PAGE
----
I’m reading George Dyson’s Turing’s Cathedral. The book chronicles the time between 1930 and 1960 when Alan Turing, British mathematician, launched a movement amongst a small group of thinkers that resulted in the creation of the computer. It’s fascinating, if fairly technical, and I highly recommend it. Dyson describes the founding of the Institute for Advanced Study at Princeton, which housed Kurt Godel, John Von Neumann, Freeman Dyson, and Albert Einstein. During World War II, all of the world’s most brilliant scientists were tied up in the race to build the biggest bomb. In a world before computers, this race came down to the ability to calculate differential equations and integrate over extremely large sums to estimated how certain reactions would propagate given understandings of physics and chemistry. Before the computer, “a computer” was simply “one who computes”, usually a student, or someone else who could be hired for relatively cheap. These computers would manually — with pen and paper, or with very basic calculators — work their way through these summations in groups and in shifts, often going through the night, in a race to produce the set of numbers that were needed to meet the needs of the engineers on the front lines designing weapons. There needed to be a better way to do it. And slowly, innovations in cathode ray tube technology, where you basically move an electron from one end of a vacuum tube to another, allowed for sets of signals which you could encode as binary digits, so that you could write instructions to a machine, instead of by hand. You see where this is going.
After the war, the Manhattan project and a lot of the military work slowed significantly, but these scientists kept up their momentum, in part because the funding kept coming, and in part because the spectre of the Cold War was looming, and the race to continue to produce bigger bombs carried forward. By hook or by crook, the computing was going to happen faster. And in the process, we made the leap from analog to digital, and haven’t looked back since. Before this book, I didn’t know that the computer came out of a process like this, but it makes sense.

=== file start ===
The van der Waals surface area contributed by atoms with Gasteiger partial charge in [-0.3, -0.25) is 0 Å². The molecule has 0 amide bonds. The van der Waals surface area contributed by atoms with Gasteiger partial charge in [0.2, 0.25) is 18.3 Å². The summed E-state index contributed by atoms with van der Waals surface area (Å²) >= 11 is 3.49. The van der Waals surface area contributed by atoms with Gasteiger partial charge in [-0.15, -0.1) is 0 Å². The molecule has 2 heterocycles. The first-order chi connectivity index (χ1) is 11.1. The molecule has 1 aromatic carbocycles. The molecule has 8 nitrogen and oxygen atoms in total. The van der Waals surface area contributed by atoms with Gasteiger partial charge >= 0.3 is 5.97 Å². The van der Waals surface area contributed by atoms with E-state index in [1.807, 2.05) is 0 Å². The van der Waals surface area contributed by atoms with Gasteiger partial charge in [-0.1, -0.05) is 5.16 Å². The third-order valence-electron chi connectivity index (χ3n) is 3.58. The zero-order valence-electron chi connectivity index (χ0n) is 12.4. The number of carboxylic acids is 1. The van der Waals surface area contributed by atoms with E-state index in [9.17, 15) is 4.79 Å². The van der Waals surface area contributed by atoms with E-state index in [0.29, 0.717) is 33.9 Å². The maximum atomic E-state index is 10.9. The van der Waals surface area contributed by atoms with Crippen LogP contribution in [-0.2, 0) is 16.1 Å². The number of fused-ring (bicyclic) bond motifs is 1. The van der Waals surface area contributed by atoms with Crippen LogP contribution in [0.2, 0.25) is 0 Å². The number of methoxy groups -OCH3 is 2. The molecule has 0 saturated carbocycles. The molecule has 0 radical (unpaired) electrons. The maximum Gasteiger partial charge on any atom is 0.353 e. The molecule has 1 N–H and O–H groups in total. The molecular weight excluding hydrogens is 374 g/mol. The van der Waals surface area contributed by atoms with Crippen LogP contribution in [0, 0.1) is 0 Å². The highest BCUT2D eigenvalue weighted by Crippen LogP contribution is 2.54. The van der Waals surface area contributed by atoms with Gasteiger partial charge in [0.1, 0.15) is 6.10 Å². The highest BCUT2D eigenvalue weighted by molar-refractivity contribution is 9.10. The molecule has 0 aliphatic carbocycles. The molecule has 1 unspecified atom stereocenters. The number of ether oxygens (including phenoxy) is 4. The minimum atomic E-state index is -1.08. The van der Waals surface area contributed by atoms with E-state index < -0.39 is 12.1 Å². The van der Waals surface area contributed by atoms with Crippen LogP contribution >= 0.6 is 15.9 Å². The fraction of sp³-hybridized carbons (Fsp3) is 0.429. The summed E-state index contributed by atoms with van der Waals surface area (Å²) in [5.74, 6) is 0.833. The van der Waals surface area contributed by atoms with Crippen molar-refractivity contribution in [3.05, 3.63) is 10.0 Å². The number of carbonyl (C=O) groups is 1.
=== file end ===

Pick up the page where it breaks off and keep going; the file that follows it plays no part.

Bill Janeway, investor and economist, speaks eloquently about how bubbles are a good thing. In his mind, a bubble is a period of significant price insensitivity around a certain type of problem, either ‘downstream’ or ‘upstream’. The upstream direction is a case like the creation of the computer, or the internet: a government is enmeshed in geopolitics that lead policymakers and politicians to believe that at all costs a certain problem must be fixed. War tends to be a good example of that. The United States had to build a better bomb. And if that meant creating a new way of crunching numbers quickly, then they would spend and deploy as many resources as necessary to ensure that outcome. The downstream direction, on the other hand, is when speculators fall in love with a space: like tulips in the Netherlands, gold at plenty of moments in time, or dot-coms in the late nineties. In these cases, private investors, with increasing (and often alarming) indifference to price, drive the value of any individual object in the ecosystem through the roof temporarily. In Janeway’s words, it took $100 billion dollars of price-insensitive investing to create Google and Amazon. And, well, he’s right. After all, innovation happens through trial, and error, and error, and error, and error. Errors are expensive; somebody needs to underwrite them.
When I heard Peter Thiel describe the types of views as to what drove technology innovation through the 20th century (and, ostensibly through history), I was almost offended by the neoconservative perspective, as it seemed silly: that wars and arms races are the reason for the computing and information eras. But maybe that thinking is not wrong, just incomplete. It’s not just wars, but any price insensitive trial and error processes. This explains why the most successful design practices encourage ‘radical brainstorming’ and a space for lots of trial and error. They are trying to create little innovation ecosystems at their desks; little Tulip manias, if you will. As an individual investor, I fear bubbles like the plague. But as a techno-optimist, and believer in innovation, I see their value.